Bill: I read a couple expert interviews, and I just don’t know that the company is going to be able to make the transition to a moneymaking company like it should be. The bulls would tell me I’m an idiot, and I really hope they’re right because I love Twitter. I clicked on an ad five times over and over and over again, this fucking guy that was promoting a trading strategy, one, screw that guy. Two, I got to drive revenue to Twitter.
Tobias: [laughs] The ads are so bad.
Bill: I keep clicking every time that guy’s trading strategy comes up, I am clicking that promoted tweet just to close the window.
Tobias: The ads, it’s so junky. It’s unbelievable. It’s the lowest common denominator ads.
Bill: That said, they got me to try Sentio and that would have been like a $6,000 recurring purchase. That’s a pretty good ad to put in front of somebody and then it was on Sentio to convert.
Tobias: Most of the ads that I see for these little sites that’s so gossip– basically advertising and you click on them, and then it’s just page after page of advertising. So, as soon as I see on, I just mute them and tell Twitter I don’t like it. But I’ve done that 50 times. At some point. I’m like, Twitter’s just not listening to what I’m telling it.
Bill: I guess the problem is that when you set up your Twitter account, they did not prioritize getting data on people. And now in order to get the data, they have to go back and ask. But whenever somebody pitches that from the monetization team, the product team is like, “Well, how does this actually improve their experience?” So, maybe Elliott can get in there and say, “You got to make money in order to have a company, so this is why.” But it seems to me as though, in that business, Jack really, really cares about the product much more than the monetization and I think that’s going to be a tough hill to climb.
Tobias: Why can’t they be the same thing?
Bill: That’s the ethos, man. That’s like asking why can’t Wells Fargo be efficient? I don’t know. I’m betting on hopefully they do become efficient but sometimes culture just– [crosstalk]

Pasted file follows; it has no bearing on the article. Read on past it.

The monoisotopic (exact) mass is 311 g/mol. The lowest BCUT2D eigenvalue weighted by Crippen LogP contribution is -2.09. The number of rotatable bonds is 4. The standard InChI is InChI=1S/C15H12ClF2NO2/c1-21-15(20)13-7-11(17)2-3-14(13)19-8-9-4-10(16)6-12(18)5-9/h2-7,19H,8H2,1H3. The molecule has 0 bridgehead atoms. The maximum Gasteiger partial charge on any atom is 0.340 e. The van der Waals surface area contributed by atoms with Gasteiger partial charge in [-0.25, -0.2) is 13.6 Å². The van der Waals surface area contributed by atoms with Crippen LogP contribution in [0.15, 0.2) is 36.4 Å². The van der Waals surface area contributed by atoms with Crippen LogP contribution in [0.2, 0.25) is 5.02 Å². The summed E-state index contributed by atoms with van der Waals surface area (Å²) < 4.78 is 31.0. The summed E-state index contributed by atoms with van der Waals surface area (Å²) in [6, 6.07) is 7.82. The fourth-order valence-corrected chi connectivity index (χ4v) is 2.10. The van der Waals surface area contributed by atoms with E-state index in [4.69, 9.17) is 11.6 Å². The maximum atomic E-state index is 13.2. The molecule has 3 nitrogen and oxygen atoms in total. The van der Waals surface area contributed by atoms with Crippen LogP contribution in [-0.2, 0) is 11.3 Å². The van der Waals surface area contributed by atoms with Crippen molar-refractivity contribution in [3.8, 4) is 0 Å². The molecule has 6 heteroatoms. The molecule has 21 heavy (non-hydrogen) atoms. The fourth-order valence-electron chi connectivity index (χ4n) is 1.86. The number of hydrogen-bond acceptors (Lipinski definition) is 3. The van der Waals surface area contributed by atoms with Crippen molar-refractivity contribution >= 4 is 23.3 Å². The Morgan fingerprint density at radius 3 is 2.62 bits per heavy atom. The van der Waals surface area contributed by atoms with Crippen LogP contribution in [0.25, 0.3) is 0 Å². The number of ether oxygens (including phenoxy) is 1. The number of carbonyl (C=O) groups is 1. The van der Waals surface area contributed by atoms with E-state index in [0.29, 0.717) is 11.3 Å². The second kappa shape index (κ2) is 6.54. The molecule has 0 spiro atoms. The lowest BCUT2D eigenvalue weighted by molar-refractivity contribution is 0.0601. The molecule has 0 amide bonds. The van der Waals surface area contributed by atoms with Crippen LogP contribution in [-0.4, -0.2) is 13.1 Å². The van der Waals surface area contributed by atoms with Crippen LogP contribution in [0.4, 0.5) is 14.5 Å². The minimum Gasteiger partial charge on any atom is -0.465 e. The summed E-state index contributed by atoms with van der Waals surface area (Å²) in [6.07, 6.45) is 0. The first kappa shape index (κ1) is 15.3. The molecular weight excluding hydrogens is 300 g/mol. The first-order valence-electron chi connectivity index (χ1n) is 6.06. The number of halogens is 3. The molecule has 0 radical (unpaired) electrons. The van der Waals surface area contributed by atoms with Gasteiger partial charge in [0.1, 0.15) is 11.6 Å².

Tobias: But you say you care about the product and then you send me this dumb ad for some gossip site. You don’t care about the product is what that says to me. If you cared about the product, you do it like Instagram. Instagram is great, you scroll through Instagram, it sends you all the stuff– like they know who I am.
Bill: They got all the data though.
Tobias: Yeah, well, Twitter’s got to look at what I’m writing and figure out what I like. Map that to other people. It can’t be that hard, come on.
Bill: [crosstalk] –deep value smut.
Tobias: Well, that would be better than I’m currently getting.
Jake: Yeah. When will it end?
Tobias: I still think it’s–
Bill: [crosstalk] –depression.[laughter]
Jake: [crosstalk] –stoicism.
Piper Sandler’s Super Bullish Tesla Report With $2,300 Target
Tobias: Yeah, it’s stoicism. There we go. That would be helpful at this point. I’m waiting on a few more questions. Piper Sandler has this Tesla bid up and I just thought there’s some funny stuff in here. I’m not going to go through the whole thing. The stock’s up 260% year to date, 88 times off where it was in the IPO. S&P 500 inclusion seems likely. I don’t know if that’s true or not, but certainly they got a pretty good argument for being included. So, they’re increasing their price target to $2322 after adjusting at DCF model to reflect the faster than expected share gains and software. [crosstalk]
Bill: I do understand why this is the argument and I don’t necessarily think it’s flawed, but I find it funny. You’ll find these people that are stuck in these businesses that are like just getting creamed. And the argument is like, “Well, one year doesn’t really matter.” But somehow all the acceleration that’s come from the adoption of tech, that matters a ton.
Now, it does. I mean you have an inflection in your long-term growth rate, theoretically, or you pulled it forward a lot. But feels like, if the DCF doesn’t matter in the front years to the negative side, it shouldn’t really matter on the positive side either. If we’re all just doing terminal value investing, who really cares about the front years?
Jake: [crosstalk] –year one?
Bill: Yeah, or even two, three, four. I get it. I just don’t fully get it if you understand what I’m saying.
Tobias: The terminal value investing is interesting. You can make the terminal value slip around quite a lot. It’s pretty sensitive to the inputs. You’re a better investor than I am if you can get all that stuff around. That’s hard.